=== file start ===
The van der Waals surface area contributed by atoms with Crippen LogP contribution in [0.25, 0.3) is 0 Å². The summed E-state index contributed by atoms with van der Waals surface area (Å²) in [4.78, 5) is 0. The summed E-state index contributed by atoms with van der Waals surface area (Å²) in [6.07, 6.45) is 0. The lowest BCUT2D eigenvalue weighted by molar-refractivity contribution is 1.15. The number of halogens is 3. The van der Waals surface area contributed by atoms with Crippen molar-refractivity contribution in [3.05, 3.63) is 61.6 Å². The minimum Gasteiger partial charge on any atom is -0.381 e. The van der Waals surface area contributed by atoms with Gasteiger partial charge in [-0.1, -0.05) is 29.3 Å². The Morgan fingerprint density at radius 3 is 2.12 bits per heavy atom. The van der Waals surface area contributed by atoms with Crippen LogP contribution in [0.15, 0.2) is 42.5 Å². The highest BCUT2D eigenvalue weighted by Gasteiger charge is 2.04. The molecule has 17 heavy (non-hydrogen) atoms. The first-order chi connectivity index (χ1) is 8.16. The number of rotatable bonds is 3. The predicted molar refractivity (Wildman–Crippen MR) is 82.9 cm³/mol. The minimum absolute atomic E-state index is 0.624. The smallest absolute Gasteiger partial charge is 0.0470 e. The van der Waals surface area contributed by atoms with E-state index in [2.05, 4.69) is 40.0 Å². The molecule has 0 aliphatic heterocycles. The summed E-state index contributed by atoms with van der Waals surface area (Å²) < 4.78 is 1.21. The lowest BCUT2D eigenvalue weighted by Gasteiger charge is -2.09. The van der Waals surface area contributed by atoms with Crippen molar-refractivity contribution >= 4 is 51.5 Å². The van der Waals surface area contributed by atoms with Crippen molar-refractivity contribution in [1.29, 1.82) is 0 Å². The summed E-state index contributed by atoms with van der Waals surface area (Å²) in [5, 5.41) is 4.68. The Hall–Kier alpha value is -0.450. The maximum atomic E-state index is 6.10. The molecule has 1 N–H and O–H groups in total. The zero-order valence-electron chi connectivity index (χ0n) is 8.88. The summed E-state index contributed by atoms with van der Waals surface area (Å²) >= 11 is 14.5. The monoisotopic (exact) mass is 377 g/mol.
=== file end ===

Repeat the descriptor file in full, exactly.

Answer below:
The van der Waals surface area contributed by atoms with Crippen LogP contribution in [0.25, 0.3) is 0 Å². The summed E-state index contributed by atoms with van der Waals surface area (Å²) in [4.78, 5) is 0. The summed E-state index contributed by atoms with van der Waals surface area (Å²) in [6.07, 6.45) is 0. The lowest BCUT2D eigenvalue weighted by molar-refractivity contribution is 1.15. The number of halogens is 3. The van der Waals surface area contributed by atoms with Crippen molar-refractivity contribution in [3.05, 3.63) is 61.6 Å². The minimum Gasteiger partial charge on any atom is -0.381 e. The van der Waals surface area contributed by atoms with Gasteiger partial charge in [-0.1, -0.05) is 29.3 Å². The Morgan fingerprint density at radius 3 is 2.12 bits per heavy atom. The van der Waals surface area contributed by atoms with Crippen LogP contribution in [0.15, 0.2) is 42.5 Å². The highest BCUT2D eigenvalue weighted by Gasteiger charge is 2.04. The molecule has 17 heavy (non-hydrogen) atoms. The first-order chi connectivity index (χ1) is 8.16. The number of rotatable bonds is 3. The predicted molar refractivity (Wildman–Crippen MR) is 82.9 cm³/mol. The minimum absolute atomic E-state index is 0.624. The smallest absolute Gasteiger partial charge is 0.0470 e. The van der Waals surface area contributed by atoms with E-state index in [2.05, 4.69) is 40.0 Å². The molecule has 0 aliphatic heterocycles. The summed E-state index contributed by atoms with van der Waals surface area (Å²) < 4.78 is 1.21. The lowest BCUT2D eigenvalue weighted by Gasteiger charge is -2.09. The van der Waals surface area contributed by atoms with Crippen molar-refractivity contribution >= 4 is 51.5 Å². The van der Waals surface area contributed by atoms with Crippen molar-refractivity contribution in [1.29, 1.82) is 0 Å². The summed E-state index contributed by atoms with van der Waals surface area (Å²) in [5, 5.41) is 4.68. The Hall–Kier alpha value is -0.450. The maximum atomic E-state index is 6.10. The molecule has 1 N–H and O–H groups in total. The zero-order valence-electron chi connectivity index (χ0n) is 8.88. The summed E-state index contributed by atoms with van der Waals surface area (Å²) >= 11 is 14.5. The monoisotopic (exact) mass is 377 g/mol.